"For me, the most important lesson
[of the Freedom Movement] is that by respecting the fact that fellow activists could passionately disagree over strategy and tactics—yet remain allies—they strengthened SNCC and the Movement as a whole."
From Bruce Hartford's article in the current issue of Urban Habitat.
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Saturday, July 28, 2012

Where's the Outrage? For sure in Phoenix and Annaheim

Charles Blow in his weekly Saturday NYT op-ed piece asks, "Where's the Outrage."  He is worried that only 39 percent of Democrats are more than usually excited about voting in November in the context of repressive Voter-ID laws and Republican billionaires' donations to super pacs.

And the same paper as his op-ed piece, there are three articles clearly defining examples of where the outrage is:

1. A Bus Ride to Show the Cracks in Immigration

Like Nuns on the Bus (and echoing the Freedom Rides of 1961-3), thirty men and women (no papers, no fear) are leaving on Monday from Phoenix, AZ, on a bus. Their route is designed to travel through all those counties and cities that have passed laws intending to target undocumented immmigrants.  This is classic direct nonviolent action.  They are putting themselves at risk for arrest in order to:
  •  protest an unjust law
  • dramatize the injustice
  • educate a wider audience
  • generate sympathy from a wider audience
The Phoenix bus riders intend to arrive at the opening of the Democratic National Nominating Convention (Charlotte, NC, Sept 3). Their purpose in doing so echoes (for me, at least) lessons learned from the MFDP's challenge at the 1964 Democratic Convention. They understand that Republicans are primarily responsible for the failure of the Dream Act and other legislation providing a path to citizenship for immigrants, but also want to call the Democrats to account for their failures as well. 

 Until the killing of black men, black mothers' sons
Is as important as the killing of white men, white mothers' sons 

Happening during the same time as the Aurora shootings, the shooting deaths of Manuel Diaz and Rafael Brito, however, do not garner the sympathy of a wider audience (because of how the media reports it) -- they were shot by police who say they were gang members.  Here's the "top comment" (135 likes) on the Orange County Register's web page reporting of the events
John, they'll never get it. They are a community full of people who have no respect for their neighbors, any authority, or the law in general. They hold no one accountable and deceitfully and disengenuously use race as leverage in their arguments. They turn a blind eye to neighborhood violence perpetrated by gangs -- said bangers members of their own families. They riot and call it "protesting". They took a nice southern California community and turned it into the 3rd world.
Here's a video NOT posted on the Register's web page that begins to get at why the community might not want to cooperate with the police.  The comment also doesn't address the issues surrounding the history of urban unrest so clearly laid out in Janet Abu-Lughod's book, Race, Space, and Riots: in Chicago, New York, and Los Angeles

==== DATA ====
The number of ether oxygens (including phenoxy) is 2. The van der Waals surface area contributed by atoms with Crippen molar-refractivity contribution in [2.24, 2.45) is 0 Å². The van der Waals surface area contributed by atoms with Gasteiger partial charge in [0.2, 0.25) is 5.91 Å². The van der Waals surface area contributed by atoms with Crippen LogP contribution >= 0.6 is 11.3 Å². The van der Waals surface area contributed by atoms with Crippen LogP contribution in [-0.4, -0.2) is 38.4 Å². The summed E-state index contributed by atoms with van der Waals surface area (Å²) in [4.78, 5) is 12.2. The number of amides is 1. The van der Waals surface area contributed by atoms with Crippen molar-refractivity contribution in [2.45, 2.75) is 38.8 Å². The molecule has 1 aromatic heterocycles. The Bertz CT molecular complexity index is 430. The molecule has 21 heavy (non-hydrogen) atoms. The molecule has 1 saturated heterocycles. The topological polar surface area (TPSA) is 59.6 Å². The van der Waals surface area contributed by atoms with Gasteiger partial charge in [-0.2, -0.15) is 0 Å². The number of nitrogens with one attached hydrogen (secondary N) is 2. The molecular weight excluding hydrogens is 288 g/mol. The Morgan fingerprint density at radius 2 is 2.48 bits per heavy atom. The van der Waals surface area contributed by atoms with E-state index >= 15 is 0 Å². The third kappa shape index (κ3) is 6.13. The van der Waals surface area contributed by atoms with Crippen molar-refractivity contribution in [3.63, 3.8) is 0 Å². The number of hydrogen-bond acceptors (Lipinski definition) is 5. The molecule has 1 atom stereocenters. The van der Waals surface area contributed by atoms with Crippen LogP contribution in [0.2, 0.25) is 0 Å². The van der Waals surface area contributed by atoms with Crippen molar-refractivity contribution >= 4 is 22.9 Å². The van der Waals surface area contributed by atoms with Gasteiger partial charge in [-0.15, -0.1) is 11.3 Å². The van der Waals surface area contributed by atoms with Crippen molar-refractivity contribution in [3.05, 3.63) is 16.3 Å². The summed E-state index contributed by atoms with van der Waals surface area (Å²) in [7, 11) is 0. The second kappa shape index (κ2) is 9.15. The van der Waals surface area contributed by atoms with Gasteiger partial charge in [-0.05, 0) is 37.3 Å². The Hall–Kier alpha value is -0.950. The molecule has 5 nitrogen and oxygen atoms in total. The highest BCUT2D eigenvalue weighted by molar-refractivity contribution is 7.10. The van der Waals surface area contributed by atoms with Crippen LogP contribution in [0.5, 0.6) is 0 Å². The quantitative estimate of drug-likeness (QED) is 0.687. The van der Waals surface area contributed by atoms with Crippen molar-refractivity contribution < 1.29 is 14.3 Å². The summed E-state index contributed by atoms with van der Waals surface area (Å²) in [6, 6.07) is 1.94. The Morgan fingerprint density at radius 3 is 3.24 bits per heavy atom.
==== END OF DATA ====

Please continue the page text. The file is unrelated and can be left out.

It is the 8th shooting (5 fatal) by Annaheim police this year.  Over a thousand community members protested at the City Council hearing last Tuesday night.  Many were arrested in other related protest incidents.   

As the NYT reports:
In this largely working-class city of more than 340,000 people, the divisions are as varied as they are deep. While more than half of the city is Latino, only three Latinos have ever been elected to the City Council. But the rift is as much about class as it is about race.
For many activists, the blame lies with the City Council, whose members are primarily from eastern hills on the city’s edge, the wealthiest and least populated part of town. They complain that the Council has focused exclusively on development in the resort area at the expense of the city’s poor neighborhoods.
Earlier this year, the American Civil Liberties Union of Southern California filed a lawsuit against the city of Anaheim claiming that the current City Council election system, with each candidate running at large rather in a particular neighborhood, underrepresents Latinos, who make up a third of all voters in the city. One study cited by the A.C.L.U. found that the wealthier area of Anaheim Hills has more parks, libraries, fire stations and community centers than any other part of the city.
This passage only begins to scratch the surface.  Urban "riots" have historically been manifestations of anger and outrage over the lack of living-wage jobs, distribution of public resources, and political power.  Study after study after study following "race riots" from 1919 to 1992, even those with "historical amnesia" echo these conclusions.

Historical evidence and rational thinking is not going to solve the problem.  Only organizing can do that.  Everything comes down to power.  The last time the urban underclass began to organize (SNCC and Black Panther), the U.S. government sent in assassination and counterinsurgency teams (Cointelpro) and the white left abandoned their responsibilities (See a Hard Rain Fell: SDS and Why It Failed).  In this context, urban organizers were unable to overcome internal difficulties and contradictions (e.g., egos, ideological disputes, strategic blunders) that plague any movement.

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